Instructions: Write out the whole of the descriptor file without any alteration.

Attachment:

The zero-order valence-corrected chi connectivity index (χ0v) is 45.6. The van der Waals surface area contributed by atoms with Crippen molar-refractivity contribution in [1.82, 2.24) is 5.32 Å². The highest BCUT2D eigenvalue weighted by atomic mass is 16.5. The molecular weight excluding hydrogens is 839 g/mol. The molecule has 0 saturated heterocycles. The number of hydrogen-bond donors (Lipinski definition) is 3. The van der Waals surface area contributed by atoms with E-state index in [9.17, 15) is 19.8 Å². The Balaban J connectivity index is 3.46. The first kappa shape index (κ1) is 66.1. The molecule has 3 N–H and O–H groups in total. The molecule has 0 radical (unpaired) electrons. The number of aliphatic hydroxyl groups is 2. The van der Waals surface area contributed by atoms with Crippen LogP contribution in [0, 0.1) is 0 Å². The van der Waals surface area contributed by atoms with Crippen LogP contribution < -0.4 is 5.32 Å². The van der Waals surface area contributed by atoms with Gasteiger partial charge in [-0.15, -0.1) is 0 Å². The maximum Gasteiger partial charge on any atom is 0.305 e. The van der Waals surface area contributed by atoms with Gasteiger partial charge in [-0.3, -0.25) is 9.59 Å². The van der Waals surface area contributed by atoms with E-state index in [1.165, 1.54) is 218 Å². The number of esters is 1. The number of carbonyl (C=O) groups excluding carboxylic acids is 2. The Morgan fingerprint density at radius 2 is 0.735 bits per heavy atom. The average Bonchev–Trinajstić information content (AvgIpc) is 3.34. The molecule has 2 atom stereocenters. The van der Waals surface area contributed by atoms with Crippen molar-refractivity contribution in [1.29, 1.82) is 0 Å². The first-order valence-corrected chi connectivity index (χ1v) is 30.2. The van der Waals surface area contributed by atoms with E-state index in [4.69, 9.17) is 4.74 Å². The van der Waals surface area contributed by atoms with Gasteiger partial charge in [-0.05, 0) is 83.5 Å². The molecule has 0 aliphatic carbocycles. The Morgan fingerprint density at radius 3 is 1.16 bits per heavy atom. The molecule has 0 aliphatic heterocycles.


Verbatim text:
The zero-order valence-corrected chi connectivity index (χ0v) is 45.6. The van der Waals surface area contributed by atoms with Crippen molar-refractivity contribution in [1.82, 2.24) is 5.32 Å². The highest BCUT2D eigenvalue weighted by atomic mass is 16.5. The molecular weight excluding hydrogens is 839 g/mol. The molecule has 0 saturated heterocycles. The number of hydrogen-bond donors (Lipinski definition) is 3. The van der Waals surface area contributed by atoms with E-state index in [9.17, 15) is 19.8 Å². The Balaban J connectivity index is 3.46. The first kappa shape index (κ1) is 66.1. The molecule has 3 N–H and O–H groups in total. The molecule has 0 radical (unpaired) electrons. The number of aliphatic hydroxyl groups is 2. The van der Waals surface area contributed by atoms with Crippen LogP contribution in [0, 0.1) is 0 Å². The van der Waals surface area contributed by atoms with Crippen LogP contribution < -0.4 is 5.32 Å². The van der Waals surface area contributed by atoms with Gasteiger partial charge in [-0.15, -0.1) is 0 Å². The maximum Gasteiger partial charge on any atom is 0.305 e. The van der Waals surface area contributed by atoms with Gasteiger partial charge in [-0.3, -0.25) is 9.59 Å². The van der Waals surface area contributed by atoms with E-state index in [1.165, 1.54) is 218 Å². The number of esters is 1. The number of carbonyl (C=O) groups excluding carboxylic acids is 2. The Morgan fingerprint density at radius 2 is 0.735 bits per heavy atom. The average Bonchev–Trinajstić information content (AvgIpc) is 3.34. The molecule has 2 atom stereocenters. The van der Waals surface area contributed by atoms with Crippen molar-refractivity contribution in [1.29, 1.82) is 0 Å². The first-order valence-corrected chi connectivity index (χ1v) is 30.2. The van der Waals surface area contributed by atoms with E-state index in [4.69, 9.17) is 4.74 Å². The van der Waals surface area contributed by atoms with Gasteiger partial charge in [-0.05, 0) is 83.5 Å². The molecule has 0 aliphatic carbocycles. The Morgan fingerprint density at radius 3 is 1.16 bits per heavy atom. The molecule has 0 aliphatic heterocycles.